Germany says embargo poisons Zimbabwe's political environment

13:27, October 03, 2010      

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Continued sanctions are poisoning the political climate in Zimbabwe and making it difficult for SADC- appointed facilitator South African President Jacob Zuma to mediate the dialogue between Zanu-PF and the two MDC formations, a diplomat has said.

German Ambassador to Zimbabwe Albretch Conze was quoted by Saturday's the Herald as saying that the European Union, of which Germany is a member, is looking at ways to revise the sanctions.

SADC (the Southern African Development Community), African Union, and the Non-Aligned Movement, among others, in the international community, have condemned the sanctions imposed on Zimbabwe.

Commenting on diplomatic relations between his country and Zimbabwe during a press conference to mark his country's national day on Friday, Conze said "Nobody would like the sanctions to remain for the next seven years and the European Union will be meeting in January next year to decide on the measures."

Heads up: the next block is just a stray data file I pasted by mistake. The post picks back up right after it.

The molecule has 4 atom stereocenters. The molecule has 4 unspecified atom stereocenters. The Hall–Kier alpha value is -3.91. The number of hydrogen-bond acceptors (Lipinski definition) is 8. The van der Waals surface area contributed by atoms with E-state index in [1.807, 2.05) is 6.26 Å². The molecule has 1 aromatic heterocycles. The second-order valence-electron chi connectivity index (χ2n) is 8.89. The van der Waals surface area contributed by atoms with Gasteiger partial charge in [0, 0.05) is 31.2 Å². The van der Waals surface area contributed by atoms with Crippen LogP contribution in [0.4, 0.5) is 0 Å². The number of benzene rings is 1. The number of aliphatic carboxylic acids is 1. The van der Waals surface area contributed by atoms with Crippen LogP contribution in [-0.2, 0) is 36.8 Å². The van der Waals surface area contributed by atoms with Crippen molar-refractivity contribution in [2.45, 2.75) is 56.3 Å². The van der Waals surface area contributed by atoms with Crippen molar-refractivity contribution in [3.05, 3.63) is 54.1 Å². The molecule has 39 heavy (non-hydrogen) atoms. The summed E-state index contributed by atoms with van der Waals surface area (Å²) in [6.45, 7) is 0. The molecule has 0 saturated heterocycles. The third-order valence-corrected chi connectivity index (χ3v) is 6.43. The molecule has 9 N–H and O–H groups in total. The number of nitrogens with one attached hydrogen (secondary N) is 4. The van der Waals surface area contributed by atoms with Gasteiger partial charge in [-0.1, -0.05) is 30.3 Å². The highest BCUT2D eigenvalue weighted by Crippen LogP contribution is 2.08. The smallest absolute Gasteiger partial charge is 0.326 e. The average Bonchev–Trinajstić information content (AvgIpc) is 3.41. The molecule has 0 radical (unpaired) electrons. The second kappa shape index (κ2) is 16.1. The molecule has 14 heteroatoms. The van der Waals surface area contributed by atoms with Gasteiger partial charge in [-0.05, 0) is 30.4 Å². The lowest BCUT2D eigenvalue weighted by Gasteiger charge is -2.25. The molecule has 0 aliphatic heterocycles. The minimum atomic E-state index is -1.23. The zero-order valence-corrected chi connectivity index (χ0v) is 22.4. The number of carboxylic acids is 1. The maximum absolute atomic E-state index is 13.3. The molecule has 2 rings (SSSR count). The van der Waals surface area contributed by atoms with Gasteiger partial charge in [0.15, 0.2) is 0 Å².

"As European ambassadors we can only make recommendations, but it is up to Brussels to decide," Ambassador Conze said, hinting there could be partial removal of sanctions.

He pointed out that a SADC-approved election roadmap would allow for movement at Brussels. "We were quite pleased with what the SADC Troika said in Windhoek about a roadmap on elections which SADC will endorse and underwrite. That is an appealing idea and we want to see commitment by Zimbabwe and its neighbours," he said.

Conze revealed that during the recent EU-South Africa summit, South African President Zuma had indicated that sanctions made "manoeuvring" on Zimbabwe difficult.

"We carefully listened to what President Zuma said and the EU wants his position strengthened," he said.

Source: Xinhua

(Editor:张洪宇)

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